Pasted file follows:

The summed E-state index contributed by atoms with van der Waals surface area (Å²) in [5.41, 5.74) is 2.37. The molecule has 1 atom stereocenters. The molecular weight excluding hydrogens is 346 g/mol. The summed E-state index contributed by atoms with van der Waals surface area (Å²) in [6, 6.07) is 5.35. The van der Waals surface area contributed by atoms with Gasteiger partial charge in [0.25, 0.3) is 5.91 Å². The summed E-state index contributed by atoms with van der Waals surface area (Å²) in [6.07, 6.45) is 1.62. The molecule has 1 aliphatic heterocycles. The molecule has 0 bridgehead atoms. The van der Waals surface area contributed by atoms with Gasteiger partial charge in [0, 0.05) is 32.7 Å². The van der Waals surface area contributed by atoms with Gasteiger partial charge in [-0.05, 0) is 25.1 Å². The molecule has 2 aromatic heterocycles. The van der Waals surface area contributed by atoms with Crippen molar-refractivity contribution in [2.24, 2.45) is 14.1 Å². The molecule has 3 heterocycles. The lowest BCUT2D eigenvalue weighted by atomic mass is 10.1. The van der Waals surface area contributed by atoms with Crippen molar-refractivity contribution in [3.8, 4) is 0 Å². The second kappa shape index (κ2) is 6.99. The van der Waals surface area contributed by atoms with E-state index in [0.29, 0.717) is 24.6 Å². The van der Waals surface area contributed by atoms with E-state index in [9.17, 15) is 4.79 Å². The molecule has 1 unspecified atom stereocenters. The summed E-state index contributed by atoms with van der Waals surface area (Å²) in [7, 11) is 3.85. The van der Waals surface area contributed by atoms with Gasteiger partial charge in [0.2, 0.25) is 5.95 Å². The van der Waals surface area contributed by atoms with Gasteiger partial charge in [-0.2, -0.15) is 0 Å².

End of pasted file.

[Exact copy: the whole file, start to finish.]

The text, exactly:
The summed E-state index contributed by atoms with van der Waals surface area (Å²) in [5.41, 5.74) is 2.37. The molecule has 1 atom stereocenters. The molecular weight excluding hydrogens is 346 g/mol. The summed E-state index contributed by atoms with van der Waals surface area (Å²) in [6, 6.07) is 5.35. The van der Waals surface area contributed by atoms with Gasteiger partial charge in [0.25, 0.3) is 5.91 Å². The summed E-state index contributed by atoms with van der Waals surface area (Å²) in [6.07, 6.45) is 1.62. The molecule has 1 aliphatic heterocycles. The molecule has 0 bridgehead atoms. The van der Waals surface area contributed by atoms with Gasteiger partial charge in [0, 0.05) is 32.7 Å². The van der Waals surface area contributed by atoms with Gasteiger partial charge in [-0.05, 0) is 25.1 Å². The molecule has 2 aromatic heterocycles. The van der Waals surface area contributed by atoms with Crippen molar-refractivity contribution in [2.24, 2.45) is 14.1 Å². The molecule has 3 heterocycles. The lowest BCUT2D eigenvalue weighted by atomic mass is 10.1. The van der Waals surface area contributed by atoms with Crippen molar-refractivity contribution in [3.8, 4) is 0 Å². The second kappa shape index (κ2) is 6.99. The van der Waals surface area contributed by atoms with E-state index in [0.29, 0.717) is 24.6 Å². The van der Waals surface area contributed by atoms with E-state index in [9.17, 15) is 4.79 Å². The molecule has 1 unspecified atom stereocenters. The summed E-state index contributed by atoms with van der Waals surface area (Å²) in [7, 11) is 3.85. The van der Waals surface area contributed by atoms with Gasteiger partial charge in [0.2, 0.25) is 5.95 Å². The van der Waals surface area contributed by atoms with Gasteiger partial charge in [-0.2, -0.15) is 0 Å².